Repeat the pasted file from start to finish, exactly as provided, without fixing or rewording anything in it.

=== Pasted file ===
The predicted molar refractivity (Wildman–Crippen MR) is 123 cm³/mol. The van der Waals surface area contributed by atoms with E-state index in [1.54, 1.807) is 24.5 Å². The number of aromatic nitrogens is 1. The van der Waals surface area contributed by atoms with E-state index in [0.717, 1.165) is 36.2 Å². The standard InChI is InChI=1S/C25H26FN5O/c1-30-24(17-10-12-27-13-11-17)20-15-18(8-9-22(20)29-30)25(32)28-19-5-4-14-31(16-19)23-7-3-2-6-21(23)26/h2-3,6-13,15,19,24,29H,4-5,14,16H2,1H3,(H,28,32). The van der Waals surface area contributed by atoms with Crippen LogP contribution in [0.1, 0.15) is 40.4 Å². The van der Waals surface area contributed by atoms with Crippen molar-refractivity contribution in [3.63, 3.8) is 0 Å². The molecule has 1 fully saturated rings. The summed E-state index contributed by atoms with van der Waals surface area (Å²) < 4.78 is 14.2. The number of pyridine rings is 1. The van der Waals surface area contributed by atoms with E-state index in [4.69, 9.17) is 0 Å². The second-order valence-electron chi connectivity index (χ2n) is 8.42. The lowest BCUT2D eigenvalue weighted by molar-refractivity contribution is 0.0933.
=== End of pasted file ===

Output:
The predicted molar refractivity (Wildman–Crippen MR) is 123 cm³/mol. The van der Waals surface area contributed by atoms with E-state index in [1.54, 1.807) is 24.5 Å². The number of aromatic nitrogens is 1. The van der Waals surface area contributed by atoms with E-state index in [0.717, 1.165) is 36.2 Å². The standard InChI is InChI=1S/C25H26FN5O/c1-30-24(17-10-12-27-13-11-17)20-15-18(8-9-22(20)29-30)25(32)28-19-5-4-14-31(16-19)23-7-3-2-6-21(23)26/h2-3,6-13,15,19,24,29H,4-5,14,16H2,1H3,(H,28,32). The van der Waals surface area contributed by atoms with Crippen LogP contribution in [0.1, 0.15) is 40.4 Å². The van der Waals surface area contributed by atoms with Crippen molar-refractivity contribution in [3.63, 3.8) is 0 Å². The molecule has 1 fully saturated rings. The summed E-state index contributed by atoms with van der Waals surface area (Å²) < 4.78 is 14.2. The number of pyridine rings is 1. The van der Waals surface area contributed by atoms with E-state index in [4.69, 9.17) is 0 Å². The second-order valence-electron chi connectivity index (χ2n) is 8.42. The lowest BCUT2D eigenvalue weighted by molar-refractivity contribution is 0.0933.